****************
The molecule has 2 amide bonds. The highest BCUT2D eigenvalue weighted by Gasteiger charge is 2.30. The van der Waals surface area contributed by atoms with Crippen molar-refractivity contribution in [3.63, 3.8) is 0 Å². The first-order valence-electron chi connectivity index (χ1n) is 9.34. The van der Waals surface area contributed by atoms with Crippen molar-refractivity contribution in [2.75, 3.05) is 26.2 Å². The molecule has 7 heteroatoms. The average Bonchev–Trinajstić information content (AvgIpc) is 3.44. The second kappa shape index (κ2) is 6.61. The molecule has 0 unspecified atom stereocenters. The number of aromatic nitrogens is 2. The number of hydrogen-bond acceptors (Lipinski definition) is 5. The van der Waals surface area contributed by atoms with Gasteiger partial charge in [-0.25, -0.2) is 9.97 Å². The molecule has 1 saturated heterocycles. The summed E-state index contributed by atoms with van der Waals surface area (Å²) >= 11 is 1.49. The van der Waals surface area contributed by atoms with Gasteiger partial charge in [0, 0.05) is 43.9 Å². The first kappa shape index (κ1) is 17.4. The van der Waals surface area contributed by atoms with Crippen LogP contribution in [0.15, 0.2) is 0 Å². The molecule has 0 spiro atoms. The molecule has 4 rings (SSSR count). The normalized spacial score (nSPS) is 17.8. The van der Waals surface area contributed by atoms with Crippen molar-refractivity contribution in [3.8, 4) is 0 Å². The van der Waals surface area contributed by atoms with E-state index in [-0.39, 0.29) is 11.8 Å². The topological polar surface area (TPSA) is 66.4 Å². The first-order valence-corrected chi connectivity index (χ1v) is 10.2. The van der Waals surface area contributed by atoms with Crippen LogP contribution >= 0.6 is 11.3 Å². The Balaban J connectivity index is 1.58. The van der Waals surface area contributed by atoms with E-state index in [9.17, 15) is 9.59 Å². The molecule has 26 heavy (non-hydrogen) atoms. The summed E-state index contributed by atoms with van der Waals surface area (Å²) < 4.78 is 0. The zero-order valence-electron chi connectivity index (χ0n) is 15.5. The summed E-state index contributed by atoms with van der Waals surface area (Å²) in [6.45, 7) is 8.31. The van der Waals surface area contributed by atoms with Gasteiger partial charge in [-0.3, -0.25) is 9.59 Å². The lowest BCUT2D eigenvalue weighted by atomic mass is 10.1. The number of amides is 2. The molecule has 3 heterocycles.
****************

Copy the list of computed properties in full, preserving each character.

The molecule has 2 amide bonds. The highest BCUT2D eigenvalue weighted by Gasteiger charge is 2.30. The van der Waals surface area contributed by atoms with Crippen molar-refractivity contribution in [3.63, 3.8) is 0 Å². The first-order valence-electron chi connectivity index (χ1n) is 9.34. The van der Waals surface area contributed by atoms with Crippen molar-refractivity contribution in [2.75, 3.05) is 26.2 Å². The molecule has 7 heteroatoms. The average Bonchev–Trinajstić information content (AvgIpc) is 3.44. The second kappa shape index (κ2) is 6.61. The molecule has 0 unspecified atom stereocenters. The number of aromatic nitrogens is 2. The number of hydrogen-bond acceptors (Lipinski definition) is 5. The van der Waals surface area contributed by atoms with Gasteiger partial charge in [-0.25, -0.2) is 9.97 Å². The molecule has 1 saturated heterocycles. The summed E-state index contributed by atoms with van der Waals surface area (Å²) >= 11 is 1.49. The van der Waals surface area contributed by atoms with Gasteiger partial charge in [0, 0.05) is 43.9 Å². The first kappa shape index (κ1) is 17.4. The van der Waals surface area contributed by atoms with Crippen LogP contribution in [0.15, 0.2) is 0 Å². The molecule has 0 spiro atoms. The molecule has 4 rings (SSSR count). The normalized spacial score (nSPS) is 17.8. The van der Waals surface area contributed by atoms with Crippen molar-refractivity contribution in [3.8, 4) is 0 Å². The van der Waals surface area contributed by atoms with E-state index in [-0.39, 0.29) is 11.8 Å². The topological polar surface area (TPSA) is 66.4 Å². The first-order valence-corrected chi connectivity index (χ1v) is 10.2. The van der Waals surface area contributed by atoms with Crippen LogP contribution >= 0.6 is 11.3 Å². The Balaban J connectivity index is 1.58. The van der Waals surface area contributed by atoms with E-state index in [9.17, 15) is 9.59 Å². The molecule has 26 heavy (non-hydrogen) atoms. The summed E-state index contributed by atoms with van der Waals surface area (Å²) < 4.78 is 0. The zero-order valence-electron chi connectivity index (χ0n) is 15.5. The summed E-state index contributed by atoms with van der Waals surface area (Å²) in [6.45, 7) is 8.31. The van der Waals surface area contributed by atoms with Gasteiger partial charge in [-0.3, -0.25) is 9.59 Å². The lowest BCUT2D eigenvalue weighted by atomic mass is 10.1. The number of amides is 2. The molecule has 3 heterocycles.